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    $\begingroup$ That quote about Aerojet just doesn't add up. If it was being considered for the Saturn rockets, it would be NASA, not the Air Force that was commissioning things. In any case, the Saturn V design, using F1 liquid-fuelled engines, was already announced in early 1962, a year before Aerojet got its funding. And, by 1969, you'd better be sure NASA had decided what engined to use in the Saturn V -- they'd already been flying the things for two years! $\endgroup$ – David Richerby Dec 12 '14 at 20:04
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    $\begingroup$ @DavidRicherby: Adding strap-on SRBs to a Saturn-V might be a way of getting the Saturn 8's payload capacity to orbit back if LOR didn't pan out. $\endgroup$ – Joshua Apr 25 '16 at 21:51
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MSFC studies did include in-house analysis of Saturn V solid booster modifications. There are several reports from 1965 detailing what was known as a Saturn MLV 'Modified Launch Vehicle' program. Within these documents are design, operation, cost and management plans for enhanced, larger Saturns.

The first such solid booster-augmented Saturn V design was the Saturn MLV-V-4(S), essentially a standard Saturn V (as it had the same stage lengths) with a strengthened S-IC first stage that also mounted four 120-inch diameter SRBs. It is interesting to note that this design offered very similar payload capacity to the standard, booster-free model. This could be a case of propellant offloading.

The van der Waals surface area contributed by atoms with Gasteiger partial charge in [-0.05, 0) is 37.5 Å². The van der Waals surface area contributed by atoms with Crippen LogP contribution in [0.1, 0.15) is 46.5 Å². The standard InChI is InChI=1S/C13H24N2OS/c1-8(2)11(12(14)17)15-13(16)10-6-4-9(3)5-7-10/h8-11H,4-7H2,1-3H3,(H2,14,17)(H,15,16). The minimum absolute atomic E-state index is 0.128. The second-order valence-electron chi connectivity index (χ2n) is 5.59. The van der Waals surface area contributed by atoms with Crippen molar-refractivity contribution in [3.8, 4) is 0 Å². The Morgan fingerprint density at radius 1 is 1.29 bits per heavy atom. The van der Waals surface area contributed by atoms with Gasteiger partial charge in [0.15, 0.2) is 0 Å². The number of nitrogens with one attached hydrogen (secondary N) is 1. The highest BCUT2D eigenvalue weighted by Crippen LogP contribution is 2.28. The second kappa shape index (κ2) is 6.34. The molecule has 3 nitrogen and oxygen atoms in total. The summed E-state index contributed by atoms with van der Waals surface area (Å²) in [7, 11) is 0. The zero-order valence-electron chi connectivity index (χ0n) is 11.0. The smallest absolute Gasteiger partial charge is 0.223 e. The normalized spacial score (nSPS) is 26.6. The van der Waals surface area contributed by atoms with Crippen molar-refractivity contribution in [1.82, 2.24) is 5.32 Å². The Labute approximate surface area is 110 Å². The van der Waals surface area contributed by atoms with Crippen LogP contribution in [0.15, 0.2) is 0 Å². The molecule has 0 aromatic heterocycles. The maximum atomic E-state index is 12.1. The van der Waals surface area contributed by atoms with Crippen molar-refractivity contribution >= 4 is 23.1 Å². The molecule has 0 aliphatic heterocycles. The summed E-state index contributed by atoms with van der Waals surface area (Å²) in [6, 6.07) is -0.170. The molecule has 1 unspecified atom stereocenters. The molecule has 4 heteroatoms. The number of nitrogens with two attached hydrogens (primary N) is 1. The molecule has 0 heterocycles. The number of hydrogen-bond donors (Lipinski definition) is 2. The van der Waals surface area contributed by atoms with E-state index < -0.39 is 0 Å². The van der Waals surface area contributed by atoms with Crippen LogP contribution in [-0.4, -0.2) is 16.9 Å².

Regardless, those guys at Marshall knew there was some potential there, and set about detailing the parameters for the improved Saturn MLV-V-4(S)A and V-4(S)B. The A variant would feature a first stage with a 337-inch stretch, but keep standard F-1 engines because the solids would help them lift the heavier first stage early on (otherwise TWR was below 1). The B variant would improve the second stage to carry up to 970k to one million pounds of propellant. LEO payloads were to be 160.9 tonnes for the A and around 172 tonnes for the B. Solid boosters allowed for the Saturn V core stack to be upgraded less extensively to surpass 160t LEO performance. SRB-free Saturns MLV-V-3 and V-3B needed much longer second and third stages, F-1A engines, and either the advanced HG-3 or 400klbf-class toroidal hydrogen engines.

Moving on from MLV, we have it's bigger brother in the form of the ELV concepts. ELV, or 'Evolved Launch Vehicle,' would push the Saturn V to the limits of its design possibilities, perhaps beyond practicality, and even past sanity. Of the three largest models, two would rely on solid fuel boosters to lift their weight off the pad. Smallest (not at all small) was the Saturn ELV V-25(S)U, which is interestingly also called the 'Earth Launch Vehicle' given it was to send people to mars in the 1980s. It would do so by lifting the NERVA stages required for TMI into 300nmi orbits for docking. Each stage would have a total mass of 249 tonnes, so its maximum LEO capacity would be just a bit beyond that. In this case, the solid boosters were 156-inch diameter strapons (four of these) around an F-1A powered first stage stretched 498 inches.

The V-4/260 is the largest booster-assisted Saturn V design I can find. A V-25(S) core with a stretched upper stage, surrounded by four 260-inch solids. The boosters and first stage would generate 55 million pounds of thrust together, and the SRBs were so large they carried extra kerosene and LO2 for the core to increase burn time. Payload was to be 363 tonnes to LEO, so high that only the V-4X(U) could beat it (four stretched Saturn Vs joined together under a single 520 tonne payload).